On resumption of trading on the New York Stock Exchange (NYSE) after a halt of three hours, the U.S. stocks were down by over 1% in the afternoon more due to the turmoil in the Chinese market than the Greece’s debt crisis. The release of minutes of a June Federal Reserve policy meeting revealed maintenance of losses by the Wall Street. During the meeting serious concerns were expressed over the deepening debt crisis of Greece. The U.S. officials were of the view that interest rate should be raised only after more signs of strengthening of the U.S. economy came out.
A unit of the International Exchange Inc, the NYSE, remained suspended for around three hours due to a technical snag, and resumed operations at 3.10 pm EDT. The slide in the Chinese market gave rise to concerns about its impact on global economic growth. All ten major S&P sectors were declining with energy index dropping by 1.9%. With the Chinese shares falling by over 30% during the preceding three weeks, experts and investors were of the view that the turmoil in Chinese market posed a bigger risk than the Greece crisis. The China selloff went on unabated even while People’s Bank of China tried hard to contain it. The industrial average of Dow Jones fell by 207.6 points, and was reduced to 17569.31, the Nasdaq Composite by 76.58 points, and the S&P by 28.19 points.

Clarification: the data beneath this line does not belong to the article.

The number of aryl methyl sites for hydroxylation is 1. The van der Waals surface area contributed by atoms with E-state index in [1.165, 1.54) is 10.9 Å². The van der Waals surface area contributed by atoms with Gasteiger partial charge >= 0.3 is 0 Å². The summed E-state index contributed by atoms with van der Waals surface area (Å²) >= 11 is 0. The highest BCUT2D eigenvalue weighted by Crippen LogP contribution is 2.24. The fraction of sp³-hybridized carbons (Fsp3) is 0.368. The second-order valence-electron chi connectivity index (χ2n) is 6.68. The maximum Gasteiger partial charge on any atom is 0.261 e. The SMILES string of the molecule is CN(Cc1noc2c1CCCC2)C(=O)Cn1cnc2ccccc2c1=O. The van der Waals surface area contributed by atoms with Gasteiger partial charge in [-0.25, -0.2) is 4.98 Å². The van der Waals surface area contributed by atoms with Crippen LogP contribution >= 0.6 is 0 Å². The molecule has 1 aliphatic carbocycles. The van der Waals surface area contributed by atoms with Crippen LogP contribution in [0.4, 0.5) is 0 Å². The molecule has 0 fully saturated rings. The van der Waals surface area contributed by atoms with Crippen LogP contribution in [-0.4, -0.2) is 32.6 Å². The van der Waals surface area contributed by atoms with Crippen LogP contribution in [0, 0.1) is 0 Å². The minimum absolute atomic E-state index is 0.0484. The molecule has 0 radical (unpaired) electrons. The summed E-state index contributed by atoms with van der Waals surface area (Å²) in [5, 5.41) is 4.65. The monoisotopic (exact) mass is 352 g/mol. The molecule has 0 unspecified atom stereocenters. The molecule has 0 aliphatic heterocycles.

The NYSE suspension followed the grounding of flights by United Airlines due to computer problems. The share of the United Airlines was down by 1.9%. The Chinese slowdown would continue to pose problems for especially the industrial and materials companies of the U.S. as these companies derive a large chunk of their profits from that region. The declining issues far outnumbered the advancing ones in the NYSE more due to the Chinese slide than the Greek crisis.